The Accounting Equation – A Closer Look at Fixed Assets
Fixed assets take more work than other assets, from both a real-life maintenance perspective and from the accounting viewpoint. The more substantial ﬁxed assets, from vehicles to factories, can require a lot of planning, drawn-out purchase arrangements, and the burden of long-term liabilities to go along with them.
Since so much can go into ﬁxed assets, there are a lot of guidelines to help you deal with them for accounting purposes. Some of the guidelines come from the IRS, and you may have to use them when you do your business tax return. Others come from generally accepted accounting principles (GAAP). The combined rules cover everything from what to include in the price of your asset to the method of calculating depreciation to how to write up the journal entry when you eventually dispose of the asset. Broken down, these rules are really pretty straightforward.
Calculating Fixed-Asset Costs
For the more basic ﬁxed assets, such as ﬁle cabinets and desks, the costs are easy to determine. When you start adding in things such as down payments and trade discounts, as you would with a ﬂeet vehicle, for instance, the accounting gets just a little trickier. The basics, though, are the same for every ﬁxed asset you have. The accounting rule here is called the cost principle, which means that you will value your ﬁxed assets based on what you paid for them, never on their market value (or how much they are “really” worth). That cost, though, includes absolutely everything you had to pay to get that asset ready for work. Of course, there’s the price tag of the asset itself, but you add to that things such as sales tax, delivery charges, installation, setup fees, and training on how to use the asset (common with equipment).
If you have to do something to your property so the asset will work properly, whatever you pay for that goes into your total asset cost. For example, if a machine needs to be set on concrete and you have a tile floor, the cost to have a concrete slab put in counts as part of your asset cost.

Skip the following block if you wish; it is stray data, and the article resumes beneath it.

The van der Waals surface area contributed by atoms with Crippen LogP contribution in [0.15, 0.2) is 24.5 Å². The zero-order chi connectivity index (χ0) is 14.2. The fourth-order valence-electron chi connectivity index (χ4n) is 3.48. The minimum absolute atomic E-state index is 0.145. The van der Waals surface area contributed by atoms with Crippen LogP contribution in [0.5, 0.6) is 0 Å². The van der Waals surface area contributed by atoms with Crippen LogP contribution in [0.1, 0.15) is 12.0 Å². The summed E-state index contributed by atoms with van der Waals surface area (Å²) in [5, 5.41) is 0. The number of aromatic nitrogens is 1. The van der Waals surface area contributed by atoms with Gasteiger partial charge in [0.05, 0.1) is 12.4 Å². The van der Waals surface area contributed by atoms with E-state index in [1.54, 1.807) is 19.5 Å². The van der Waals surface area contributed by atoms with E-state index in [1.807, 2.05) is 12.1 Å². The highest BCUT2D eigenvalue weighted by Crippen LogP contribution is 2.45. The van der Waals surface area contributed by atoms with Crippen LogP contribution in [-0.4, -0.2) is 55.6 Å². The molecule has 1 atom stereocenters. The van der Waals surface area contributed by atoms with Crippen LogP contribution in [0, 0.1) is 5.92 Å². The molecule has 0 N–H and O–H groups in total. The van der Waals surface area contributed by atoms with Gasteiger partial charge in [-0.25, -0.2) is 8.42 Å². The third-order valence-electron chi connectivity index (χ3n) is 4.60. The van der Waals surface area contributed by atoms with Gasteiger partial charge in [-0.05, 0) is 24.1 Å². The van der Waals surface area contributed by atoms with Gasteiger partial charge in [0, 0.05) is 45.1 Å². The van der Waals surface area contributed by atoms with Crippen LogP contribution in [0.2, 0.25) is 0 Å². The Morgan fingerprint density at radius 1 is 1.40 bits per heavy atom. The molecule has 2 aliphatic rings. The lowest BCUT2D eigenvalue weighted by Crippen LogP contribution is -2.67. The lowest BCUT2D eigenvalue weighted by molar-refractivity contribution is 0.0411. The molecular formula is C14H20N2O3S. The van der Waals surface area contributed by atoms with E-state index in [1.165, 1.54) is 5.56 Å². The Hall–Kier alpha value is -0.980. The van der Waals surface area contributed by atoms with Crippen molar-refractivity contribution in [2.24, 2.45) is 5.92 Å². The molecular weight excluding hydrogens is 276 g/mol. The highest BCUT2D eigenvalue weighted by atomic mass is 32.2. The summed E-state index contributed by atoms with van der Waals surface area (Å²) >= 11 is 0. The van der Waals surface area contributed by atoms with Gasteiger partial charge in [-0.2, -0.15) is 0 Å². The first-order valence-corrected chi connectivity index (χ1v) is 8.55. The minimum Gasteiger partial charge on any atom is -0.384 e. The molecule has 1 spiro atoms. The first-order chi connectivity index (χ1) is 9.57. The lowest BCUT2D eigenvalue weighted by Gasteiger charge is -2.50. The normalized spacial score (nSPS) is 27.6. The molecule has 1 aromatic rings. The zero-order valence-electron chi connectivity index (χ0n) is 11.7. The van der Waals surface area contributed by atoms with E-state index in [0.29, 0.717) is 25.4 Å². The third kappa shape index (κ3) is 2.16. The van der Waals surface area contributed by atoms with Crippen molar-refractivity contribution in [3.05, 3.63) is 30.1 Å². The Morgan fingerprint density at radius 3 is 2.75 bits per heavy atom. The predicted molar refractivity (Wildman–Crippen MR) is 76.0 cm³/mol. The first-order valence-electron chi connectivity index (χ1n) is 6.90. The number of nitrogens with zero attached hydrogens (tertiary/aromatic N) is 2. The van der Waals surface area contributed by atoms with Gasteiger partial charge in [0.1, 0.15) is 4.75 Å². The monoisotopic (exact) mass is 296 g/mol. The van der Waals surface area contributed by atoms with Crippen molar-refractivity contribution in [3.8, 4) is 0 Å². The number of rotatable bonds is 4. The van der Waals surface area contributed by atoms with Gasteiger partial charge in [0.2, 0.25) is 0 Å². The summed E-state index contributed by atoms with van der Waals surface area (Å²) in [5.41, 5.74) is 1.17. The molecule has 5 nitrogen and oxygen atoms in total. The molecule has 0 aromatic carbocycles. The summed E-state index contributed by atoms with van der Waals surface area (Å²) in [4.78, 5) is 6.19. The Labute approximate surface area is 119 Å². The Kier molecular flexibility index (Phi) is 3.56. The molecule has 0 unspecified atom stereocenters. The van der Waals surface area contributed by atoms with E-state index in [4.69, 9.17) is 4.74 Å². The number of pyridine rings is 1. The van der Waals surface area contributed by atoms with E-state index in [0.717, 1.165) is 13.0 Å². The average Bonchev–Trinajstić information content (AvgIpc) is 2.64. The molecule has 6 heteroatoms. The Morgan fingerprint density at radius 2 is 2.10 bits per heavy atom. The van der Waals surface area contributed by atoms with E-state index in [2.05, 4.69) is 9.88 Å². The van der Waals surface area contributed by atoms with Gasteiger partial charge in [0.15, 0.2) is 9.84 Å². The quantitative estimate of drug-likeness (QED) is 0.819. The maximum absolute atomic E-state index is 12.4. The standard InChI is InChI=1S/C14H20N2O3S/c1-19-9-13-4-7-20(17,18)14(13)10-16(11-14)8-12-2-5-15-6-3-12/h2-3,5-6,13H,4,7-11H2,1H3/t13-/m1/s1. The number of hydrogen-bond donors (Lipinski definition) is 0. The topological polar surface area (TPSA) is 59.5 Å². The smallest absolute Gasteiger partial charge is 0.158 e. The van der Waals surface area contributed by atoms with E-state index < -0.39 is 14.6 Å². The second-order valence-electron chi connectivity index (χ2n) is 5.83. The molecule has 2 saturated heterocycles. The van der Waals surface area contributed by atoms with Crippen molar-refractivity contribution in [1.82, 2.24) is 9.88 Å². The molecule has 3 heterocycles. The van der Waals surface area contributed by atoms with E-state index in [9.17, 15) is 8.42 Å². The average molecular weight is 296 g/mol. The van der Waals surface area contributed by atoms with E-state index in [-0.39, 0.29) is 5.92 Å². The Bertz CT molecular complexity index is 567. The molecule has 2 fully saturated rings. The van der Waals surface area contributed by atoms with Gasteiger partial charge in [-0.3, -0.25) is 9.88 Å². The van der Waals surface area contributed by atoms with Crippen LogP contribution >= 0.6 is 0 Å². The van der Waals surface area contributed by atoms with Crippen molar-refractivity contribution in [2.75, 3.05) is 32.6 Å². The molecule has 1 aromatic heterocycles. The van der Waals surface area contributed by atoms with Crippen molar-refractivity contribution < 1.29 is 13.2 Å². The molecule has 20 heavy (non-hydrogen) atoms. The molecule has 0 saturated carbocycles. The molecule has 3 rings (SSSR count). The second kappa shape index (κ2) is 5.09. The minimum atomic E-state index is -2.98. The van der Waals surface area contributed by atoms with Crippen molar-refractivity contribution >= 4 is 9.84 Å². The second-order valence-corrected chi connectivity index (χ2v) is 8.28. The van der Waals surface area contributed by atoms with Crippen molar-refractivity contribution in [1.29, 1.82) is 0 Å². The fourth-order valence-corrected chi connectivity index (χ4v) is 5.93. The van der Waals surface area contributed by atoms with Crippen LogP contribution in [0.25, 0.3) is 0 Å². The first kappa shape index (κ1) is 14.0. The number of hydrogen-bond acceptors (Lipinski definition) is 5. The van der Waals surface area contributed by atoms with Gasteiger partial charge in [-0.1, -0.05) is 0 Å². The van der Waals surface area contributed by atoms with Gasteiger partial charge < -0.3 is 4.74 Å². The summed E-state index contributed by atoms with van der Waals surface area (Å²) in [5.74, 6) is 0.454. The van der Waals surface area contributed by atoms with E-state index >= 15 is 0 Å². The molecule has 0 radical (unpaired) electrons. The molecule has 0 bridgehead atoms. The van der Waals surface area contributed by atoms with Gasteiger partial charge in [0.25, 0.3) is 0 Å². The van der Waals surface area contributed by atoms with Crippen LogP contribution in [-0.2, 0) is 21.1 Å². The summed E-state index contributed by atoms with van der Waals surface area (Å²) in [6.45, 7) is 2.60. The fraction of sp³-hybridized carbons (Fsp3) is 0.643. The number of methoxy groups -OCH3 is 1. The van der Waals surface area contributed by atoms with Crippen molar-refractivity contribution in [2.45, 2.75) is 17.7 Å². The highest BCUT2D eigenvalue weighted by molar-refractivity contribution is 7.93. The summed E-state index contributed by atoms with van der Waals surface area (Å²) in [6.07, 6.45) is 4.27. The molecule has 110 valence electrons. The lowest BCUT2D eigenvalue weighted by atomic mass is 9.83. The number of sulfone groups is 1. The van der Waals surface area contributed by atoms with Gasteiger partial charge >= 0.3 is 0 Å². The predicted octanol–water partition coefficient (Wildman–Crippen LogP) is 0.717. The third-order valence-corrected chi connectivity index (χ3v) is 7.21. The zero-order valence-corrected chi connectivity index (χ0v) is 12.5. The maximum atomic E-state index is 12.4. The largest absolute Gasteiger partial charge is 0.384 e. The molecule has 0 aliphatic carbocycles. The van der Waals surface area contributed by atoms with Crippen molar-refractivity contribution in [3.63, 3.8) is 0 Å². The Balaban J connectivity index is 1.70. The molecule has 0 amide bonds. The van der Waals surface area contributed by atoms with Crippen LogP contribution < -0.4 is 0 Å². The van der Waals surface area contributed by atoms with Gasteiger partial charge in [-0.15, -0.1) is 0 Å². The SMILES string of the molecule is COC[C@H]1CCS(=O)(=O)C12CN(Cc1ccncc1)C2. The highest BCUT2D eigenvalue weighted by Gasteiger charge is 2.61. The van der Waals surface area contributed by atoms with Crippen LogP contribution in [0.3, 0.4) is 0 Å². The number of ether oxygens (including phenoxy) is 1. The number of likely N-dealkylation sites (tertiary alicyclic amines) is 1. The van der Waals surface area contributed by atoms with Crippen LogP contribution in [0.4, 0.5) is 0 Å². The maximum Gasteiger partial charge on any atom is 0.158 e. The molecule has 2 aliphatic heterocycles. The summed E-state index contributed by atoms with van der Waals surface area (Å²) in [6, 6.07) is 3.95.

Say your company needs a computer network. The system itself costs $11,000 for all the hardware and software. The installation and network management training tacks another $2,500 onto your bill. The computer company offers you a 5 percent discount on the system if you’ll sign a one- year service contract for $500, which you do. There’s 6 percent sales tax on the system only, and a $100 delivery charge. Before you can take delivery, though, you have to set up a climate-controlled room to house your server, and that costs $3,000. You pay a cash deposit of $300 on the room, another cash deposit of $1,100 on the computer system, the full price of the service contract, and the rest is payable over three years.
All those costs except for the service contract go into the cost of your computer system asset. That makes your asset value equal to $16,677. The system is $11,000 less a 5 percent discount, bringing it to $10,450. Sales tax (at 6 percent) on that comes to $627. You also add on the $2,500 setup fee, the $100 delivery charge, and the $3,000 room work.
Here’s what the general journal entry would look like:
General Journal Entry
|Date||Account & Explanation||Post Ref||Debit||Credit|
|Prepaid Service Contract||$500.00|
|Long-Term Loan Payable||$15,277.00|
Purchased computer network system with cash deposit and three-year loan, plus one-year service contract for cash.